Fairy Glen, Wales, 1986.

Fairy Glen, Wales, 1986.

OP: As seen in your books, you find beauty in subtle ways and in places most people would never notice it. How does the platinum and palladium process aid in the execution of your unusual vision?

Arentz: Following your father’s advice of “marching to your own drummer,” whenever I think of the possible salability when focusing on a subject, I’m able to put that out of my mind. My purpose is to communicate and elevate. Obviously, I was aided by having a degree of financial stability. However, I could never pander to public trends. I would rather do something else. Perhaps that’s one of the reasons I haven’t achieved more notoriety.

OP: My understanding is that the title of your book, Italy Through Another Lens, has a double meaning: You not only saw Italy in a different way, but you also switched from large-format film to digital. Do you plan to continue to use a large-format camera at times, or have you gone over entirely to digital?

Arentz: I had been making silver contact prints using Azo and the Weston Amidol method of development. So it wasn’t a major task to begin with another contact printing process. I was also able to go into my library of negatives to find those suitable technically and visually for Pt/Pd printing.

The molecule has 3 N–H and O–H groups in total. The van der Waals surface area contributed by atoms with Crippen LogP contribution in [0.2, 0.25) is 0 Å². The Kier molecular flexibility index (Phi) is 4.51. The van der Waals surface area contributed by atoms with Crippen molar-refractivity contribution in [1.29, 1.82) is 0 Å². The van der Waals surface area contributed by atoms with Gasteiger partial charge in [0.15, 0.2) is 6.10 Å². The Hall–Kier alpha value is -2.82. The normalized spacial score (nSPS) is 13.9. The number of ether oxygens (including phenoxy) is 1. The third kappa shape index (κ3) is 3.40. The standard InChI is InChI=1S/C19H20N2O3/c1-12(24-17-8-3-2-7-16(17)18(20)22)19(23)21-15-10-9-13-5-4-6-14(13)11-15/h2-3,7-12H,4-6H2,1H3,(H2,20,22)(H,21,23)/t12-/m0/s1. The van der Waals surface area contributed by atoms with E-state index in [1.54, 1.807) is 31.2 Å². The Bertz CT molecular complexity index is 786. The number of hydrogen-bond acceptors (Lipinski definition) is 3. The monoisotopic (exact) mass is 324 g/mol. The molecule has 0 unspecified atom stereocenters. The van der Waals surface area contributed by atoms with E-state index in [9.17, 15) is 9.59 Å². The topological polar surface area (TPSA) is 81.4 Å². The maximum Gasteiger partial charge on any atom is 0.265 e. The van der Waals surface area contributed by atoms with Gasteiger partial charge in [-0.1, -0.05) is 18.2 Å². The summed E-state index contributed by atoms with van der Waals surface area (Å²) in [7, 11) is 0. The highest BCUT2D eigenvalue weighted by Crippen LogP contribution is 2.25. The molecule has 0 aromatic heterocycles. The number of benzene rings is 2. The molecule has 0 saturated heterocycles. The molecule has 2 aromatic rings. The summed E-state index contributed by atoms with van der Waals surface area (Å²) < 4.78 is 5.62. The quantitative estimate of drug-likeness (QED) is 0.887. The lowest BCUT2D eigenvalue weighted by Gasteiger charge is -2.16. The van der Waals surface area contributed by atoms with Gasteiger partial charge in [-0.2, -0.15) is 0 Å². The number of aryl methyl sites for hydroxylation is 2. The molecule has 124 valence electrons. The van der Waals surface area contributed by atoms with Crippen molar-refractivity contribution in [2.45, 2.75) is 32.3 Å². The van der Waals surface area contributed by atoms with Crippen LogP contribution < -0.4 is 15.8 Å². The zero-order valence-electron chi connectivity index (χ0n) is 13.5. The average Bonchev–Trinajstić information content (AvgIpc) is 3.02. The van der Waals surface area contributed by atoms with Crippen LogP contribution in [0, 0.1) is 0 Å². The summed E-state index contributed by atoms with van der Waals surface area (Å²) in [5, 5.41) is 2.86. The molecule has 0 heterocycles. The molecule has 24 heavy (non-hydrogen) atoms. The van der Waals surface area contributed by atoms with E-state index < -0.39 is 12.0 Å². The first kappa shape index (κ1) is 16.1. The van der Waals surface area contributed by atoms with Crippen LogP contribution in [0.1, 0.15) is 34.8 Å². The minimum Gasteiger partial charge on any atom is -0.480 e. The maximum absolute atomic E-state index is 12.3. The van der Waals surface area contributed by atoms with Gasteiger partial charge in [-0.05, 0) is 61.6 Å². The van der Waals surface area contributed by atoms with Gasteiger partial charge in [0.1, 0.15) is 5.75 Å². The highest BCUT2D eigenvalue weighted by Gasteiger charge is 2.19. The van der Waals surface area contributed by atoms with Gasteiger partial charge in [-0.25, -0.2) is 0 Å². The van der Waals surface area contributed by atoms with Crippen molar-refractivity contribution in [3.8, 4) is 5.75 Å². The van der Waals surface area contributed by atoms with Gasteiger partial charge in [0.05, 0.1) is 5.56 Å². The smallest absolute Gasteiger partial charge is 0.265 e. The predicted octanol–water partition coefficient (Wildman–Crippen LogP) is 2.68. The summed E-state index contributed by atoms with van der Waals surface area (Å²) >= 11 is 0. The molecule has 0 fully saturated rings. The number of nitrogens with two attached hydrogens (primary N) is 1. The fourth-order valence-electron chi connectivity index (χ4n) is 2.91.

The “feel” of my work is the result of practicing a contemplative form of viewing and composing, as well as avoiding the digital trap of over-sharpening. In some of my European work, I was aided by a particular Leica lens made in Canada that had aberrations when used at the maximum opening of ƒ/1.4. I add flare to approximate uncoated view camera lenses. I believe that I exposed my last sheet of film in 2003 and I’ve gone entirely digital.

OP: What aspect of learning digital and making digital images to the same exacting standards as large-format photography has been difficult for you? Is it much harder or more complicated to make platinum and palladium prints from digital photographs?